A breakthrough in fertility science by researchers from Bristol and Mexico has shattered the universally accepted view of how sperm ‘swim’.

Newswise: 239074_web.jpg
Released: 31-Jul-2020 1:45 PM EDT
Study reveals COVID-19 transmission rate on trains
University of Southampton

A study by scientists from the University of Southampton has examined the chances of catching COVID-19 in a train carriage carrying an infectious person.

Newswise: 239082_web.jpg
Released: 31-Jul-2020 1:20 PM EDT
Memory loss reversed or abated in those with cognitive decline
IOS Press

Latest research from Affirmativ Health succeeds in treating cognitive decline using personalized, precision medicine.

Newswise: 239087_web.jpg
Released: 31-Jul-2020 1:00 PM EDT
Pandemic leads to higher depression, anxiety and fear, studies show
University of Arkansas, Fayetteville

The COVID-19 pandemic led to higher levels of depression, anxiety, suicidal tendencies and psychological trauma among American adults during the early months of its spread, according to three new studies published by University of Arkansas sociologists.

Newswise: Scientists Explore Signals for a Quantum Universe
Released: 31-Jul-2020 12:45 PM EDT
Scientists Explore Signals for a Quantum Universe
University of California San Diego

New research findings about the origin of structure in the universe could lead to more connections between cosmology and the study of quantum information.

Newswise:Video Embedded newswise-expert-panels-on-covid-19-pandemic-notable-excerpts-quotes-and-videos-available
VIDEO
Released: 31-Jul-2020 12:20 PM EDT
Newswise Expert Panels on COVID-19 Pandemic: Notable excerpts, quotes and videos available
Newswise

Newswise is hosting a series of Expert Panels discussion on unique aspects of the COVID-19 pandemic. This tip sheet includes some notable quotes from the panelists.

Newswise: NIH delivering new COVID-19 testing technologies to meet U.S. demand
Released: 31-Jul-2020 11:45 AM EDT
NIH delivering new COVID-19 testing technologies to meet U.S. demand
National Institute of Biomedical Imaging and Bioengineering

The National Institutes of Health is investing $248.7 million in new technologies to address challenges associated with COVID-19 testing (which detects SARS-CoV-2 coronavirus).

Newswise: Hackensack Meridian School of Medicine Receives Prestigious American Hospital Association Award for Community Health Work
Released: 31-Jul-2020 11:20 AM EDT
Hackensack Meridian School of Medicine Receives Prestigious American Hospital Association Award for Community Health Work
Hackensack Meridian Health

The AHA Dick Davidson NOVA Award honors hospital-led collaborative efforts improving community health. The Hackensack Meridian School of Medicine was honored for its contributions through the Human Dimension program.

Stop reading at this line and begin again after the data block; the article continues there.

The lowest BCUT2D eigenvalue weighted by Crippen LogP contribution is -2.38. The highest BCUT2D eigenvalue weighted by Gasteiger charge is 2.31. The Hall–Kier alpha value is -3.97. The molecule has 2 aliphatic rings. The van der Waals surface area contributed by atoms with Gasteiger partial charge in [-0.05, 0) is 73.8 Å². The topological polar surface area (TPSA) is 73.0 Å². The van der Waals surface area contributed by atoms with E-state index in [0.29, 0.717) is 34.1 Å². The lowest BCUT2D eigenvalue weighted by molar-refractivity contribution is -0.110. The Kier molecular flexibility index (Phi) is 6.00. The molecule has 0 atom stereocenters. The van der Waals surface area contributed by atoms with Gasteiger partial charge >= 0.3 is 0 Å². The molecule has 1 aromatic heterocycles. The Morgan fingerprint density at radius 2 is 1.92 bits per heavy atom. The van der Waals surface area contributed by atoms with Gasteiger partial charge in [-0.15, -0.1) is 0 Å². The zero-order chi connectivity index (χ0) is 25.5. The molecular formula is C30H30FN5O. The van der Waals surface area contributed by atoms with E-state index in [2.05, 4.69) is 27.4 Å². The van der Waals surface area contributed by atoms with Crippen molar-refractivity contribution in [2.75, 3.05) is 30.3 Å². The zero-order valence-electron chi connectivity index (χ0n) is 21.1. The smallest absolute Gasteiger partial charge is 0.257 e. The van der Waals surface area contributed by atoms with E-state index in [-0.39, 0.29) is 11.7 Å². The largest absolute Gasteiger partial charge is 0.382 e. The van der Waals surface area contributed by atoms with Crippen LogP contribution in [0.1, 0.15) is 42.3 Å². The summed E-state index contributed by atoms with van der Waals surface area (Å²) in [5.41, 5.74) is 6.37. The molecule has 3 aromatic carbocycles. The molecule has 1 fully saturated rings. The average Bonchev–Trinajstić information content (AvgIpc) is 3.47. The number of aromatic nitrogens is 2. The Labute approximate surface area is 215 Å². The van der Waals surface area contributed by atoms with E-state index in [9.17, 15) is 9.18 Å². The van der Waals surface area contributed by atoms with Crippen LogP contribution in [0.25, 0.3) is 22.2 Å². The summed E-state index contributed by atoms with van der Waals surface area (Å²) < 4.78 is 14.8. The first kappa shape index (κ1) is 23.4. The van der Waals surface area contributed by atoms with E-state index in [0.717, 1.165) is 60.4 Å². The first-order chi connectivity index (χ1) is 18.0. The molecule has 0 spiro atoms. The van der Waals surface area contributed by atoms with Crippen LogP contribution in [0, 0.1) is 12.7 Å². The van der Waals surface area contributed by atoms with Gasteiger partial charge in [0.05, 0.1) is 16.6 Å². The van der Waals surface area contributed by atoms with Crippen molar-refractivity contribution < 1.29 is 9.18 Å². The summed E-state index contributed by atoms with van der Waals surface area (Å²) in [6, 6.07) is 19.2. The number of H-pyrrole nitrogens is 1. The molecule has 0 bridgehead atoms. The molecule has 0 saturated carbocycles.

Newswise: National Farmers Market Week Kicks Off Sunday, and D.C. Ranks #1 in the U.S.
Released: 31-Jul-2020 10:55 AM EDT
National Farmers Market Week Kicks Off Sunday, and D.C. Ranks #1 in the U.S.
American College of Sports Medicine (ACSM)

Aug. 2-8 marks National Farmers Market Week! D.C. ranks number one for farmers markets among the 100 largest U.S. cities according to the 2020 American Fitness Index rankings published by ACSM and the Anthem Foundation. More than 8,600 farmers markets currently operate across the U.S., stimulating the local economy and providing access to nourishing food.

Released: 31-Jul-2020 10:20 AM EDT
Youth with Diabetes Who are Involved in the Decision to Start Continuous Glucose Monitoring are More Likely to Continue Using It
Children's Hospital of Philadelphia

In a new study published in Diabetes Care, researchers at Children’s Hospital of Philadelphia (CHOP) have found that youth who are involved with the decision to start CGM are more likely to continue using the monitoring technology more than two months after starting. The findings suggest that children and adolescents who do not have a role in the decision are less likely to be satisfied with the device and use the device consistently.

Newswise: NASA’s Webb Telescope Will Study Jupiter, Its Rings, and Two Intriguing Moons
Released: 31-Jul-2020 10:15 AM EDT
NASA’s Webb Telescope Will Study Jupiter, Its Rings, and Two Intriguing Moons
Space Telescope Science Institute (STScI)

NASA’s James Webb Space Telescope will have a challenging early assignment in the solar system: observe the largest, fastest-rotating planet—Jupiter—as well as its faint rings and two of the four Galilean satellites: icy Ganymede and fiery Io. In addition to laying groundwork for the rest of Webb’s mission, the ambitious program should yield new scientific insights, not only into the Jovian system, but also the geological history of Earth and exoplanet science.

Newswise: Fat-Based Molecules are Key to Zika Virus Infection
Released: 31-Jul-2020 9:00 AM EDT
Fat-Based Molecules are Key to Zika Virus Infection
Pacific Northwest National Laboratory

Researchers from PNNL have helped colleagues at OHSU identify lipid molecules required for Zika infection in human cells. The specific lipids involved could also be a clue to why the virus primarily infects brain tissue.

Released: 31-Jul-2020 9:00 AM EDT
Wayne State-led team explores link between diabetes, obesity and liver disease
Wayne State University Division of Research

Faculty from Wayne State University’s Eugene Applebaum College of Pharmacy and Health Sciences are leading a team of researchers to understand the causal relationships between diabetes, obesity and nonalcoholic fatty liver disease in hopes of developing a treatment.